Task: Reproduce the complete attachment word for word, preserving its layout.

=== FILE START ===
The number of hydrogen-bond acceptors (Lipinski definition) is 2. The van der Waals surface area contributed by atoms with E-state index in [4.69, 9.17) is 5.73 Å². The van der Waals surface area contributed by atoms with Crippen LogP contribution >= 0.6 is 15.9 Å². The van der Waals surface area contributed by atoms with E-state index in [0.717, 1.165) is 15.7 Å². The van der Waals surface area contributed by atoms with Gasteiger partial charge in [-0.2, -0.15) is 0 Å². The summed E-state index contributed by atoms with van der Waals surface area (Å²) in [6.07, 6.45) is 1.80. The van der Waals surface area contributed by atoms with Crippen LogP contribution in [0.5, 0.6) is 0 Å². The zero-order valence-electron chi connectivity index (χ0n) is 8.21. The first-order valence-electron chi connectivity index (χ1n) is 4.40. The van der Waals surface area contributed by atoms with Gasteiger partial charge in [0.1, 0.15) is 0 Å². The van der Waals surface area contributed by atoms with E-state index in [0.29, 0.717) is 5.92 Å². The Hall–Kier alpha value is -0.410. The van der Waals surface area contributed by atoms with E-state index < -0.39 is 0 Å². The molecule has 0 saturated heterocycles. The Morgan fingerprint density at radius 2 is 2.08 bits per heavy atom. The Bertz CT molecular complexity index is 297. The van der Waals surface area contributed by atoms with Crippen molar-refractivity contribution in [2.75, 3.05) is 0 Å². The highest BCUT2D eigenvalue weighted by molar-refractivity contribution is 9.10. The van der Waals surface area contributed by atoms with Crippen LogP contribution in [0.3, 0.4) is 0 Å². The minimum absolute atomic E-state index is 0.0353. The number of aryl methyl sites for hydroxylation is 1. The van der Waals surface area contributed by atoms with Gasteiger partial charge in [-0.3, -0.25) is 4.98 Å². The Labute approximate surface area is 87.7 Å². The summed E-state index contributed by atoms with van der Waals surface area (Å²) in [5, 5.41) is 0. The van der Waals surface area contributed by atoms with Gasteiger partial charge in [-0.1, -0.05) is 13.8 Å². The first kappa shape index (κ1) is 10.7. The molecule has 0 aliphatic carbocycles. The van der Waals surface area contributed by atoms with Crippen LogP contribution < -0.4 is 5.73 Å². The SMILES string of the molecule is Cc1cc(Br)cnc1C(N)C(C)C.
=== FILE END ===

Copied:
The number of hydrogen-bond acceptors (Lipinski definition) is 2. The van der Waals surface area contributed by atoms with E-state index in [4.69, 9.17) is 5.73 Å². The van der Waals surface area contributed by atoms with Crippen LogP contribution >= 0.6 is 15.9 Å². The van der Waals surface area contributed by atoms with E-state index in [0.717, 1.165) is 15.7 Å². The van der Waals surface area contributed by atoms with Gasteiger partial charge in [-0.2, -0.15) is 0 Å². The summed E-state index contributed by atoms with van der Waals surface area (Å²) in [6.07, 6.45) is 1.80. The van der Waals surface area contributed by atoms with Crippen LogP contribution in [0.5, 0.6) is 0 Å². The zero-order valence-electron chi connectivity index (χ0n) is 8.21. The first-order valence-electron chi connectivity index (χ1n) is 4.40. The van der Waals surface area contributed by atoms with Gasteiger partial charge in [0.1, 0.15) is 0 Å². The van der Waals surface area contributed by atoms with E-state index in [0.29, 0.717) is 5.92 Å². The Hall–Kier alpha value is -0.410. The van der Waals surface area contributed by atoms with E-state index < -0.39 is 0 Å². The molecule has 0 saturated heterocycles. The Morgan fingerprint density at radius 2 is 2.08 bits per heavy atom. The Bertz CT molecular complexity index is 297. The van der Waals surface area contributed by atoms with Crippen molar-refractivity contribution in [2.75, 3.05) is 0 Å². The highest BCUT2D eigenvalue weighted by molar-refractivity contribution is 9.10. The van der Waals surface area contributed by atoms with Crippen LogP contribution in [0.3, 0.4) is 0 Å². The minimum absolute atomic E-state index is 0.0353. The number of aryl methyl sites for hydroxylation is 1. The van der Waals surface area contributed by atoms with Gasteiger partial charge in [-0.3, -0.25) is 4.98 Å². The Labute approximate surface area is 87.7 Å². The summed E-state index contributed by atoms with van der Waals surface area (Å²) in [5, 5.41) is 0. The van der Waals surface area contributed by atoms with Gasteiger partial charge in [-0.1, -0.05) is 13.8 Å². The first kappa shape index (κ1) is 10.7. The molecule has 0 aliphatic carbocycles. The van der Waals surface area contributed by atoms with Crippen LogP contribution < -0.4 is 5.73 Å². The SMILES string of the molecule is Cc1cc(Br)cnc1C(N)C(C)C.